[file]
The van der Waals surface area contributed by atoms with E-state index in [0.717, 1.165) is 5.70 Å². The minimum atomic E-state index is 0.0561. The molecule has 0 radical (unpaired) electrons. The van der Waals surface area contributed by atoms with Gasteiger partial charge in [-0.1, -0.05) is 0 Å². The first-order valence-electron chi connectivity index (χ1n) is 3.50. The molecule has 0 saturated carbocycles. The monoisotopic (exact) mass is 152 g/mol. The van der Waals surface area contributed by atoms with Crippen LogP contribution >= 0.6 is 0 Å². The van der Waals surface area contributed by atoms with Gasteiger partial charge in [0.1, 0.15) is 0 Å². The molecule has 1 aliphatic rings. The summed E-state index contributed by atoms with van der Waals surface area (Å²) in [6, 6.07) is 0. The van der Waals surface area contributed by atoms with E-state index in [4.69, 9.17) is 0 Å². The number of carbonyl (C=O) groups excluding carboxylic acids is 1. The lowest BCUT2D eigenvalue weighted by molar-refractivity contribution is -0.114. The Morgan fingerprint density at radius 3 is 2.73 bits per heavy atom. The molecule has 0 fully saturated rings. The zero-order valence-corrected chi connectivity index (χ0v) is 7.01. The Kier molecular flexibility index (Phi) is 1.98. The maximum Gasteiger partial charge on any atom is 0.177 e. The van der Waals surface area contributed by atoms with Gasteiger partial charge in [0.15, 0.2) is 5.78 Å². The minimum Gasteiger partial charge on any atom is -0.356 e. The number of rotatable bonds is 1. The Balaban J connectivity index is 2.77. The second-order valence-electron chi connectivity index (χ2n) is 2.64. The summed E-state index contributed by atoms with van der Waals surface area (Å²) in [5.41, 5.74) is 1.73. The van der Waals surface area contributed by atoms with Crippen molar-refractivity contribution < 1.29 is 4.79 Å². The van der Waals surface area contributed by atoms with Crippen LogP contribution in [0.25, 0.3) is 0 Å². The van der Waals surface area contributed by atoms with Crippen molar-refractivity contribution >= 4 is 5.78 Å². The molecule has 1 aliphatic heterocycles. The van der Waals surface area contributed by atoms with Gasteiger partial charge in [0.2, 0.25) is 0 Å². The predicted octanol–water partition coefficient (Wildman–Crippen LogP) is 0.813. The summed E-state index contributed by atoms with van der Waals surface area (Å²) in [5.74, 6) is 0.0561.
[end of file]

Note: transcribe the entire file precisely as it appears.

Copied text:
The van der Waals surface area contributed by atoms with E-state index in [0.717, 1.165) is 5.70 Å². The minimum atomic E-state index is 0.0561. The molecule has 0 radical (unpaired) electrons. The van der Waals surface area contributed by atoms with Gasteiger partial charge in [-0.1, -0.05) is 0 Å². The first-order valence-electron chi connectivity index (χ1n) is 3.50. The molecule has 0 saturated carbocycles. The monoisotopic (exact) mass is 152 g/mol. The van der Waals surface area contributed by atoms with Crippen LogP contribution >= 0.6 is 0 Å². The van der Waals surface area contributed by atoms with Gasteiger partial charge in [0.1, 0.15) is 0 Å². The molecule has 1 aliphatic rings. The summed E-state index contributed by atoms with van der Waals surface area (Å²) in [6, 6.07) is 0. The van der Waals surface area contributed by atoms with E-state index in [4.69, 9.17) is 0 Å². The number of carbonyl (C=O) groups excluding carboxylic acids is 1. The lowest BCUT2D eigenvalue weighted by molar-refractivity contribution is -0.114. The Morgan fingerprint density at radius 3 is 2.73 bits per heavy atom. The molecule has 0 fully saturated rings. The zero-order valence-corrected chi connectivity index (χ0v) is 7.01. The Kier molecular flexibility index (Phi) is 1.98. The maximum Gasteiger partial charge on any atom is 0.177 e. The van der Waals surface area contributed by atoms with Gasteiger partial charge in [0.15, 0.2) is 5.78 Å². The minimum Gasteiger partial charge on any atom is -0.356 e. The number of rotatable bonds is 1. The Balaban J connectivity index is 2.77. The second-order valence-electron chi connectivity index (χ2n) is 2.64. The summed E-state index contributed by atoms with van der Waals surface area (Å²) in [5.41, 5.74) is 1.73. The van der Waals surface area contributed by atoms with Crippen molar-refractivity contribution < 1.29 is 4.79 Å². The van der Waals surface area contributed by atoms with Crippen LogP contribution in [0.25, 0.3) is 0 Å². The van der Waals surface area contributed by atoms with Crippen molar-refractivity contribution >= 4 is 5.78 Å². The molecule has 1 aliphatic heterocycles. The van der Waals surface area contributed by atoms with Gasteiger partial charge in [0.2, 0.25) is 0 Å². The predicted octanol–water partition coefficient (Wildman–Crippen LogP) is 0.813. The summed E-state index contributed by atoms with van der Waals surface area (Å²) in [5.74, 6) is 0.0561.